Numerical codes have been assigned to the steps in both scales. These imply a degree of precision which, as we have shown, is unrealistic. We conclude that probably no reflex notation scale that requires coded rating in the form of numbers will reach sufficient between observer agreement for general use. Perhaps a condensed classification (as is created by analysing the results with a weighted κ) by means of a plain verbal description of the observed tendon reflexes would be most satisfactory. Terms that are understood and used by everyone include absent, low, average, brisk, a few beats of clonus, and permanent clonus. Descriptions by means of other terms would still be understood by others as long as codifications are avoided. Plain words may prevent misunderstanding between physicians and thus possible harm to patients. Asymmetry often indicates a pathological condition in itself and should be recorded separately. Obviously, a formal classification in words would again require assessment of its reliability.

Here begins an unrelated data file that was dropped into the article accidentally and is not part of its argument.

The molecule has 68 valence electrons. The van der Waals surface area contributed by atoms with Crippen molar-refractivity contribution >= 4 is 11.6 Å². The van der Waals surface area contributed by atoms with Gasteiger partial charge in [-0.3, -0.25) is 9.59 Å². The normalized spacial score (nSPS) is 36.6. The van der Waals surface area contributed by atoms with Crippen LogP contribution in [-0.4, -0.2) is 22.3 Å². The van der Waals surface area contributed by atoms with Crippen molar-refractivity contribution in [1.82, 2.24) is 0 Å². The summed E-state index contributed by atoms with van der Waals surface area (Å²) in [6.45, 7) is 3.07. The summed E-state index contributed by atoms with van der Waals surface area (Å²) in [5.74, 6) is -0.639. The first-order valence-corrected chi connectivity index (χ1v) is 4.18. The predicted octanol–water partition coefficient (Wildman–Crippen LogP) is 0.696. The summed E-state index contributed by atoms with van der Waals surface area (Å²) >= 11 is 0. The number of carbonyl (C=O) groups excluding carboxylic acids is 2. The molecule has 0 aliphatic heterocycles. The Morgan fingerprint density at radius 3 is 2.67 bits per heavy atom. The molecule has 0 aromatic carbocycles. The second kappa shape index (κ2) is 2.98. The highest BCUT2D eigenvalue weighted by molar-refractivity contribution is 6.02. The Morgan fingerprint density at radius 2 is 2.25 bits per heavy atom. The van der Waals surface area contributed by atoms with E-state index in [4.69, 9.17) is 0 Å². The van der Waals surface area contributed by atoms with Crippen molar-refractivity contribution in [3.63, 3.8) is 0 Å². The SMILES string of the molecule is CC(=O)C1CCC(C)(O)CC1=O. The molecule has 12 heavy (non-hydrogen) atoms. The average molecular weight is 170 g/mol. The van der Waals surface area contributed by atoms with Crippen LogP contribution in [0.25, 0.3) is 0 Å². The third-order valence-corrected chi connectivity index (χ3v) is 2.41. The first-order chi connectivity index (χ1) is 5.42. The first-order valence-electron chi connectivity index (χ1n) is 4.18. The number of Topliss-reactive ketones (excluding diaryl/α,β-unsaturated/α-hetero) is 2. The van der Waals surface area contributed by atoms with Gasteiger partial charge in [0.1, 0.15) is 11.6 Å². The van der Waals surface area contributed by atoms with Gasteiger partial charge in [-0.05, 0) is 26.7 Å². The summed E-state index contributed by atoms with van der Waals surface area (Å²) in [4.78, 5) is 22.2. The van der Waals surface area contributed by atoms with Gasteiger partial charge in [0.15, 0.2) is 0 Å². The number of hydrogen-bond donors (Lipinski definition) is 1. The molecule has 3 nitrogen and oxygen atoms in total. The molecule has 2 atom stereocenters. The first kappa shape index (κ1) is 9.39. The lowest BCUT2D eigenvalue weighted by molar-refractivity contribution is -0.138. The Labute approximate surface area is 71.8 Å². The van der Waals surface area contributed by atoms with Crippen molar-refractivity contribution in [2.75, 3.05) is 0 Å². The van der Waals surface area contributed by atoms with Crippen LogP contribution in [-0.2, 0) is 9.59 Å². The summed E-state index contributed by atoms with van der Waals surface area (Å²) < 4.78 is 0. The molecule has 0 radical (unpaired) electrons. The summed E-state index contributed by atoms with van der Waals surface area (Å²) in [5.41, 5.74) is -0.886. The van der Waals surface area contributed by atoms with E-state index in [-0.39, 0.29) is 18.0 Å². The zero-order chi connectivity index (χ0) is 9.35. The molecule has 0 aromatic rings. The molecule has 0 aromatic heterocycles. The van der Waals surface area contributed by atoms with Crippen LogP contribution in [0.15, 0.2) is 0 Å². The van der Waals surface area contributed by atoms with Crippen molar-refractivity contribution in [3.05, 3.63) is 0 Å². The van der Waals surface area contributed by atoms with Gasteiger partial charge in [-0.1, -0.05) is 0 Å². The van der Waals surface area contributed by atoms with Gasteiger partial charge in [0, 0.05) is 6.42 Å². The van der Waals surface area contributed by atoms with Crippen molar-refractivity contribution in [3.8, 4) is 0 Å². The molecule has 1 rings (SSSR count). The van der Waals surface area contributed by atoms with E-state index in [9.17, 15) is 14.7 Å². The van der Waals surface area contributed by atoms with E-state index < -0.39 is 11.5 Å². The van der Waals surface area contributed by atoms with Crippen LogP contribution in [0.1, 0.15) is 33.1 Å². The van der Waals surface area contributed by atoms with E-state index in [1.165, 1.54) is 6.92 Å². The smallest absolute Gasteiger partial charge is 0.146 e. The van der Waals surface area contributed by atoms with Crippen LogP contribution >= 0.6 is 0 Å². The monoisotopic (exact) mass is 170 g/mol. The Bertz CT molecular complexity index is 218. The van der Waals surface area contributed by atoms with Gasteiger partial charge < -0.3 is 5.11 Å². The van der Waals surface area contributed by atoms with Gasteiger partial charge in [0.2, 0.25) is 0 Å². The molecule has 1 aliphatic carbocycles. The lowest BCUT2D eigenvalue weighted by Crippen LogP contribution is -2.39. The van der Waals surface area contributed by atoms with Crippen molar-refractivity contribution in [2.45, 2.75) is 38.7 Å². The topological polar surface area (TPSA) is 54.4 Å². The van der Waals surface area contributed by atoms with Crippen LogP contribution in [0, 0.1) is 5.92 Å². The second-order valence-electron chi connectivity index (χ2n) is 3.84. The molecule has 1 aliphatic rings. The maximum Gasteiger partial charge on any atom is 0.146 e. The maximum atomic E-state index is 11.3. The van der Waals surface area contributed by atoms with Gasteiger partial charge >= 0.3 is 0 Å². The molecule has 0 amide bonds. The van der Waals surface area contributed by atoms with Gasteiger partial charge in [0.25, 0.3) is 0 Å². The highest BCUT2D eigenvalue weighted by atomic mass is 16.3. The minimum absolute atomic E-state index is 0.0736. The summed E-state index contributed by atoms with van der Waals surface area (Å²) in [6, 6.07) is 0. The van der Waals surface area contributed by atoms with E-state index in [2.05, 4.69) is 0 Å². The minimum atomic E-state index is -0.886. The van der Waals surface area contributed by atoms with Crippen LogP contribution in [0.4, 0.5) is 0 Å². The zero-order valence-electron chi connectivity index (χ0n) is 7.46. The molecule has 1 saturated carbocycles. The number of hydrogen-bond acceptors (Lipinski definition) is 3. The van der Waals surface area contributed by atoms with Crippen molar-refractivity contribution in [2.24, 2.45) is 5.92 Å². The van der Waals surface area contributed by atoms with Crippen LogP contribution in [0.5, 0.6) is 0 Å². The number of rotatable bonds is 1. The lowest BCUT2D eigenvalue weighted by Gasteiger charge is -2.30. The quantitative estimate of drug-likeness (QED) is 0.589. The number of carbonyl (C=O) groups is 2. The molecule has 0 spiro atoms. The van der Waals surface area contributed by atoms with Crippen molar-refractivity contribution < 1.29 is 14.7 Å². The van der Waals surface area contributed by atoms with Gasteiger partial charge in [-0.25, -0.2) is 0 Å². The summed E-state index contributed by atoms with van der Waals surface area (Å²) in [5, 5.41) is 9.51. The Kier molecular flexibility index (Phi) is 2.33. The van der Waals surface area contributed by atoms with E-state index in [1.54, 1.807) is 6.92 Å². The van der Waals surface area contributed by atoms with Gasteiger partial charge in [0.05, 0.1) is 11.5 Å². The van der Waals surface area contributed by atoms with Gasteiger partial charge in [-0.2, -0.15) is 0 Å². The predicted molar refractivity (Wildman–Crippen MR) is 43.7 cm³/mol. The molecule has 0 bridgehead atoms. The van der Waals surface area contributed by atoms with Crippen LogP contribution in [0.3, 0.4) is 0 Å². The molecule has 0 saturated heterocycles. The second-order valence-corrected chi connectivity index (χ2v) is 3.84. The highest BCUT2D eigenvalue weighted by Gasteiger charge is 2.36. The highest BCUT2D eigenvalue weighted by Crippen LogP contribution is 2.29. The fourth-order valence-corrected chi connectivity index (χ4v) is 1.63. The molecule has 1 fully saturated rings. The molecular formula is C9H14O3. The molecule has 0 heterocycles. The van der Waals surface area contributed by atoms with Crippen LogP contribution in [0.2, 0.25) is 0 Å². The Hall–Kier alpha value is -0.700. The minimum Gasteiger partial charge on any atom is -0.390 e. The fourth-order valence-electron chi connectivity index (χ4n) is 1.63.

We are grateful to Professor J Stam (Amsterdam) for his advice.